Born in Mérida, Carlos Rosado van der Gracht is a Mexican/Canadian blogger, photographer and adventure expedition leader. He holds degrees in multimedia, philosophy and translation from universities in Mexico, Canada and Norway.
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Cemeteries in Yucatán are known for color and tradition as much as they are about death.
There is perhaps no other cemetery on the Peninsula that better captures this spirit than one found in the small town of Hoctún, roughly 40 miles from Mérida.
Upon arrival at the cemetery, it’s impossible not to notice the impeccable gardens that surround its perimeter — “a true labor of love, says groundskeeper Juan Manzanero.
Aesthetically, Hoctún’s cemetery is a wonderful mix of many of the things that make Yucatán and its relationship with death so interesting.
Walking through the gates, visitors are greeted by a broad walkway flanked with colorful tombs of just about every imaginable color.
Like in any cemetery, some resting places are quite austere, while others could only be described as outright exuberant.
But aside from the cemetery’s undeniable beauty, those with a keen eye will notice the rich tapestry of folklore, tradition, faith, and even whimsy on display.
Because this is Mexico after all, the Virgin of Guadalupe appears prominently and often. However, in many cases, these representations are full of elements that are not exactly “traditional” but rather a reflection of the tastes and passions of the person being honored. One depiction of the Virgin has her sitting atop a logo for a popular soccer team.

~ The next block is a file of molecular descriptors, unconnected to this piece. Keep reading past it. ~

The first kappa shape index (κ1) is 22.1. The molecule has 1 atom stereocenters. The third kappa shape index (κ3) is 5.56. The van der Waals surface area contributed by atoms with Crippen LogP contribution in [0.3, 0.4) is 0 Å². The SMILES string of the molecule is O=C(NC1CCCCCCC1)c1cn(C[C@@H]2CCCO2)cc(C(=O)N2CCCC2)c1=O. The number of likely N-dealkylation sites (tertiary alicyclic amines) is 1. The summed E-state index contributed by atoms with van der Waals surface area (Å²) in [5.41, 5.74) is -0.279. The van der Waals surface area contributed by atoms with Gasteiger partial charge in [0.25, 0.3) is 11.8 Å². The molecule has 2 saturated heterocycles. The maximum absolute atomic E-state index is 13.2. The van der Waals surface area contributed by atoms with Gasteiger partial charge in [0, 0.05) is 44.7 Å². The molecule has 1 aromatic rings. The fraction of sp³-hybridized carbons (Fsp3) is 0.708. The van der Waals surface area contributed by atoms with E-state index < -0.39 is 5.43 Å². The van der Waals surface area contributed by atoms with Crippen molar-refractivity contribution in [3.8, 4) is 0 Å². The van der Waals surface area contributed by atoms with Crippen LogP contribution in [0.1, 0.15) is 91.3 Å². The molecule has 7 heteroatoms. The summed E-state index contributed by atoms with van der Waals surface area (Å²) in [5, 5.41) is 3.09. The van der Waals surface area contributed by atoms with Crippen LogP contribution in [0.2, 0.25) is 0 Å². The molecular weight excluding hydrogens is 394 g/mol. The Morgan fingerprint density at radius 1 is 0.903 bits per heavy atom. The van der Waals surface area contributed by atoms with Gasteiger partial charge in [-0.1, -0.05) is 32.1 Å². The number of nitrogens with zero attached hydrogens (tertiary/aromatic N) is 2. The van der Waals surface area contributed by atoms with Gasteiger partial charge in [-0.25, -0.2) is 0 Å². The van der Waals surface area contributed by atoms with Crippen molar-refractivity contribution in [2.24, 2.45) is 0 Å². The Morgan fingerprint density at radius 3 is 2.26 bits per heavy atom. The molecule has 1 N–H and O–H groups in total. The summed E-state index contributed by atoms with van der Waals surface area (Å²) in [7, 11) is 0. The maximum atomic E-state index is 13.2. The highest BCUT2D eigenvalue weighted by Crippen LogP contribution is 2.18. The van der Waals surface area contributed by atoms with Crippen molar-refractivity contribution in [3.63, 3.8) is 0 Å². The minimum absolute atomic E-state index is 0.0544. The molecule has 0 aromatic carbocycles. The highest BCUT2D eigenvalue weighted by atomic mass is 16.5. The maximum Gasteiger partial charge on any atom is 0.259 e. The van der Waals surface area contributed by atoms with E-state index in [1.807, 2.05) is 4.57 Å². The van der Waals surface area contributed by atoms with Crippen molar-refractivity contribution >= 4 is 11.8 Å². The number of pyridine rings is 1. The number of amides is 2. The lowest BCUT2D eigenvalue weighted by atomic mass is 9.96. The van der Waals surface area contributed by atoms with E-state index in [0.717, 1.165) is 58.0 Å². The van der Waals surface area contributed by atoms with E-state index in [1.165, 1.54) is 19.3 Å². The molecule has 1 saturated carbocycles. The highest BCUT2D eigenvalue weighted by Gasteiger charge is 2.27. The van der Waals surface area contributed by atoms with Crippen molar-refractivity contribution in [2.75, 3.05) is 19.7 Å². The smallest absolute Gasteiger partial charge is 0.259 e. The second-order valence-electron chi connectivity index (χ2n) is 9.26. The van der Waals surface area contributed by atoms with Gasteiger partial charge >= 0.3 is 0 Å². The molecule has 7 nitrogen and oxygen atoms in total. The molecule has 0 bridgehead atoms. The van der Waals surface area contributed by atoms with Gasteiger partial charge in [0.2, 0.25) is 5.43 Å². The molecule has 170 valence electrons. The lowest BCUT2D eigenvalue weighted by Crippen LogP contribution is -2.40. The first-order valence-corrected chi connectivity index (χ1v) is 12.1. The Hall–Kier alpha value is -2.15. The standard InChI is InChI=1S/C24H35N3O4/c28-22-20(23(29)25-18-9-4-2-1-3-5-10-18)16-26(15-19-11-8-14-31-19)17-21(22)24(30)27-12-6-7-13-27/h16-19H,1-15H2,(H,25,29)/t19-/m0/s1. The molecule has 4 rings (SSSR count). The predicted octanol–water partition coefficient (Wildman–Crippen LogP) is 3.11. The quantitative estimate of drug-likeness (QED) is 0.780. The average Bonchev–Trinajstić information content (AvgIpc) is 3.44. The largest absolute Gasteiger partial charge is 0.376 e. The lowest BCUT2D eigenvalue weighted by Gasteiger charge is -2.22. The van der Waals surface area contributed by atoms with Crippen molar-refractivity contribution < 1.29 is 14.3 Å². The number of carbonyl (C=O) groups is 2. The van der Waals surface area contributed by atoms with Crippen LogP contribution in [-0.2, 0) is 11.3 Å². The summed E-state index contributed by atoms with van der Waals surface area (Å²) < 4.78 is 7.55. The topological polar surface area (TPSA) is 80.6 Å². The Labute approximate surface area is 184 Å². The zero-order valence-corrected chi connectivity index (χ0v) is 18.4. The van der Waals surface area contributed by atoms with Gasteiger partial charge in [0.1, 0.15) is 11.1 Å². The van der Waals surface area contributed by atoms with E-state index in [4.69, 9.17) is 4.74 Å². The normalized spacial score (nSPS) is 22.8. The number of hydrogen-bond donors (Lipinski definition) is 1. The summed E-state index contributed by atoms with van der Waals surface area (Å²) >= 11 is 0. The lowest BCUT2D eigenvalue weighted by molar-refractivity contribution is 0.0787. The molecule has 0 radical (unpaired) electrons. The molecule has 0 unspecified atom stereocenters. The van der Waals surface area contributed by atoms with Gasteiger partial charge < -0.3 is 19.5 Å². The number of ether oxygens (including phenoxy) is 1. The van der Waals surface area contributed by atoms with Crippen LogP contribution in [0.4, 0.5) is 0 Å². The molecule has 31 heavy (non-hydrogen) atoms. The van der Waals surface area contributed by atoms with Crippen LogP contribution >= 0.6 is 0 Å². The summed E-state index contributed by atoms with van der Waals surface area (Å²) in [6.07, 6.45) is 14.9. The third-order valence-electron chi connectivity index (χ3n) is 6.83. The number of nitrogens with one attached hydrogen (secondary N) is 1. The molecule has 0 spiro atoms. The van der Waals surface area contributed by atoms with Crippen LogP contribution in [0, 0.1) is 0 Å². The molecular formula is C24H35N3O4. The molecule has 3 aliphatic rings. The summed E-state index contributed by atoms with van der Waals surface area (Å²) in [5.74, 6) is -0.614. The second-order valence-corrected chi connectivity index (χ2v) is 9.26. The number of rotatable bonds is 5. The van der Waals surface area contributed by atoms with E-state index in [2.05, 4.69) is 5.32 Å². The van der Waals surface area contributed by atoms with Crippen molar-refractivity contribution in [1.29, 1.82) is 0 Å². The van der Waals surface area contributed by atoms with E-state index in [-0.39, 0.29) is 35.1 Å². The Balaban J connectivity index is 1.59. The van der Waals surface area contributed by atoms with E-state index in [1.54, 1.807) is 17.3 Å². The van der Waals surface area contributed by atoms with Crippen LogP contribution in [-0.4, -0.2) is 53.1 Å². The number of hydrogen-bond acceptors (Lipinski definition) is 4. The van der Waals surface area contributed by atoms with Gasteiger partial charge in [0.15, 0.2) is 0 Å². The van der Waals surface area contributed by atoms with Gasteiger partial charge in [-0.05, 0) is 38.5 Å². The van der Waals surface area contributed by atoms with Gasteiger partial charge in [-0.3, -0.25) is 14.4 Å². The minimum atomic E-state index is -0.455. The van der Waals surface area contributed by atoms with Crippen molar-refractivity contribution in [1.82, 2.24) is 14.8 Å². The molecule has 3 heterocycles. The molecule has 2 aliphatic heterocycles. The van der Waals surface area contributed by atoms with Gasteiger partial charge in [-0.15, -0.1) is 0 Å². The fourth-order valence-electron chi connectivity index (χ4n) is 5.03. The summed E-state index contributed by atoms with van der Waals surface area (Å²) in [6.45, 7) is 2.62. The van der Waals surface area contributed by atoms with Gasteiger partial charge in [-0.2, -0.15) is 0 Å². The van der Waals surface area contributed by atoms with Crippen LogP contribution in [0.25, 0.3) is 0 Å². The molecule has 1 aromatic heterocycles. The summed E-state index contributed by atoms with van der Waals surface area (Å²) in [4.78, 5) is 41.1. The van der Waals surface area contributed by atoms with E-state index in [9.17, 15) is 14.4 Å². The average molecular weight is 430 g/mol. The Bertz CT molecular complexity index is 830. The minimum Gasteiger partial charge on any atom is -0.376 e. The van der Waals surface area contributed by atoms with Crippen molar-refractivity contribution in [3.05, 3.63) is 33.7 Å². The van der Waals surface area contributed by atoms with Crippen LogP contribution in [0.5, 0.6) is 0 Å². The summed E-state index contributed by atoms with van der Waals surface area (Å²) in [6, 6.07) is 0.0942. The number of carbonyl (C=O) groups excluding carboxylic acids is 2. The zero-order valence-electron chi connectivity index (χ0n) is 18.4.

Yet other tombs are much more traditional, featuring rather straightforward religious imagery.
Cemeteries in Yucatán are most commonly visited during the anniversary of the passing of loved ones, as well as their birthdays, and of course during the celebration of Day of the Dead — or what they call Hanal Pixán in Yucatán.
It is also common for cemeteries in Yucatán to make reference to a person’s line of work or hobbies. A trovador’s final resting place, for example, was adorned with a guitar.
Though the love and care put into the maintenance of this cemetery have made it a bit of a tourist attraction, remember that its primary function is to honor the community’s dearly departed.
The cemetery in Hoctún is open to the public every day from 8 a.m. to 6 p.m.
“We are very happy to have people come and visit the cemetery, it is really quite special and extremely important to the community,” says groundskeeper Manzanero.